# Hosts on local network are less restricted.
restrict mask nomodify notrap
Update your firewall settings, open /etc/sysconfig/iptables.
# vi /etc/sysconfig/iptables
Add the following line, before the final LOG and DROP lines for the RH-Firewall-1-INPUT chain:
 -A RH-Firewall-1-INPUT -s -m state --state NEW -p udp --dport 123 -j ACCEPT
Save and close the file. Finally, start ntpd:
# service ntpd start
# service iptables restart
# netstat -tulpn 

NTP to synchronize the system clock


Login as the root user
Type the following command to install ntp
# yum install ntp
Turn on service
# chkconfig ntpd on
Synchronize the system clock with server:
# ntpdate
Start the NTP:
# /etc/init.d/ntpd start

Tuesday, August 3, 2010

Setting up an SSL secured Webserver with CentOS

1. Getting the required software

For an SSL encrypted web server you will need a few things. Depending on your install you may or may not have OpenSSL and mod_ssl, Apache's interface to OpenSSL. Use yum to get them if you need them.
yum install mod_ssl openssl
Yum will either tell you they are installed or will install them for you.

2. Generate a self-signed certificate

Using OpenSSL we will generate a self-signed certificate. If you are using this on a production server you are probably likely to want a key from Trusted Certificate Authority, but if you are just using this on a personal site or for testing purposes a self-signed certificate is fine. To create the key you will need to be root so you can either su to root or use sudo in front of the commands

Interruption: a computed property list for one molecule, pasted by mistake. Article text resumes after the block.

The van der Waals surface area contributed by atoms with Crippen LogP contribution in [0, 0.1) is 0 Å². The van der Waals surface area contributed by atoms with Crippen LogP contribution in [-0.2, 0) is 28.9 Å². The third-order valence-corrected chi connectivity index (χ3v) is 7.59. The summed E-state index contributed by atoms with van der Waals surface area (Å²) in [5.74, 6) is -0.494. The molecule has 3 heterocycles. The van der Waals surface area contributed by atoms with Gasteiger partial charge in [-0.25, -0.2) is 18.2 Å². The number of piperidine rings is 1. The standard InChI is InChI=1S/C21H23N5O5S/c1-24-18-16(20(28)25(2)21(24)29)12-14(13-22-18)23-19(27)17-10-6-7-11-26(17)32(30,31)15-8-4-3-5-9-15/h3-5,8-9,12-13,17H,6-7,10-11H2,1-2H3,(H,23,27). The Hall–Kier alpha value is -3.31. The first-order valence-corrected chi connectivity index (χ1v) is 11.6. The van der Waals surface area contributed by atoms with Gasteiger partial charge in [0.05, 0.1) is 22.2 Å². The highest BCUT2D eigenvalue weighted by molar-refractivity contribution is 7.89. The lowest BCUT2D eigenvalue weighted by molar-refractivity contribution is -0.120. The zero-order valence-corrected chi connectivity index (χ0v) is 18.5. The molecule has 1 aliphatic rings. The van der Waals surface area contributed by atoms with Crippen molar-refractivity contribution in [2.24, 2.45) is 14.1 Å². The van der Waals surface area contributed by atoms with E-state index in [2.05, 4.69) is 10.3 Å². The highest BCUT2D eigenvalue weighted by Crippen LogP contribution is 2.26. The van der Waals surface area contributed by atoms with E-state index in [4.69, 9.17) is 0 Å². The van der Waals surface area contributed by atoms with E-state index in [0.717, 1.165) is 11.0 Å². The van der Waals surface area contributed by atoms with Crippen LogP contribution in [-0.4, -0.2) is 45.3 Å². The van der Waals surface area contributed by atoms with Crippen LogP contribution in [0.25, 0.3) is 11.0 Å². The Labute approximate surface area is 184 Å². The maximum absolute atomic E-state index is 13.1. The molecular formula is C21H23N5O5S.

# Generate private key 
openssl genrsa -out ca.key 1024 

# Generate CSR 
openssl req -new -key ca.key -out ca.csr

# Generate Self Signed Key
openssl x509 -req -days 365 -in ca.csr -signkey ca.key -out ca.crt

# Move the files to the correct locations
mv ca.crt /etc/pki/tls/certs
mv ca.key /etc/pki/tls/private/ca.key
mv ca.csr /etc/pki/tls/private/ca.csr
Then we need to update the Apache SSL configuration file
vi +/SSLCertificateFile /etc/httpd/conf.d/ssl.conf
Change the paths to match where the Key file is stored. If you've used the method above it will be
SSLCertificateFile /etc/pki/tls/certs/ca.crt
Then set the correct path for the Certificate Key File a few lines below. If you've followed the instructions above it is:
SSLCertificateKeyFile /etc/pki/tls/private/ca.key
Quit and save the file and then restart Apache
/etc/init.d/httpd restart
All being well you should now be able to connect over https to your server and see a default Centos page. As the certificate is self signed browsers will generally ask you whether you want to accept the certificate. Firefox 3 won't let you connect at all but you can override this.

Restart Apache again using
/etc/init.d/httpd restart

Monday, August 2, 2010

Zabbix installation for Cent OS

Zabbix Installation

We will be installing following components:

      Zabbix Server (for gathering data)